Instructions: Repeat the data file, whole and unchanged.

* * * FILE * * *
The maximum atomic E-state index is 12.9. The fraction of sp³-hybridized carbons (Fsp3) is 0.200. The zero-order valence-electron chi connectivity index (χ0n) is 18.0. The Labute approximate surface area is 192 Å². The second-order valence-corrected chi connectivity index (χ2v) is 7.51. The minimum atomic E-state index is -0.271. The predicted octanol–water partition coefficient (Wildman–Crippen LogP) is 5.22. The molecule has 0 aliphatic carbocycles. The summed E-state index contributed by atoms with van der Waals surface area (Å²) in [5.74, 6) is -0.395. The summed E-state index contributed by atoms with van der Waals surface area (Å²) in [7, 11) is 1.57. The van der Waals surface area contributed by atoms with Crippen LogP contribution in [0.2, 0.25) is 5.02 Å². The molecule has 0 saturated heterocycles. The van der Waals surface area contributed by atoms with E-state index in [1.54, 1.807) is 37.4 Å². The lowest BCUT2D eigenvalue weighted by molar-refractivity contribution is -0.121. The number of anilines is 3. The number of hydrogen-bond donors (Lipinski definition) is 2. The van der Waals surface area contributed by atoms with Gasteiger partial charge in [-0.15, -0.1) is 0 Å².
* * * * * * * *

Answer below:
The maximum atomic E-state index is 12.9. The fraction of sp³-hybridized carbons (Fsp3) is 0.200. The zero-order valence-electron chi connectivity index (χ0n) is 18.0. The Labute approximate surface area is 192 Å². The second-order valence-corrected chi connectivity index (χ2v) is 7.51. The minimum atomic E-state index is -0.271. The predicted octanol–water partition coefficient (Wildman–Crippen LogP) is 5.22. The molecule has 0 aliphatic carbocycles. The summed E-state index contributed by atoms with van der Waals surface area (Å²) in [5.74, 6) is -0.395. The summed E-state index contributed by atoms with van der Waals surface area (Å²) in [7, 11) is 1.57. The van der Waals surface area contributed by atoms with Crippen LogP contribution in [0.2, 0.25) is 5.02 Å². The molecule has 0 saturated heterocycles. The van der Waals surface area contributed by atoms with E-state index in [1.54, 1.807) is 37.4 Å². The lowest BCUT2D eigenvalue weighted by molar-refractivity contribution is -0.121. The number of anilines is 3. The number of hydrogen-bond donors (Lipinski definition) is 2. The van der Waals surface area contributed by atoms with Gasteiger partial charge in [-0.15, -0.1) is 0 Å².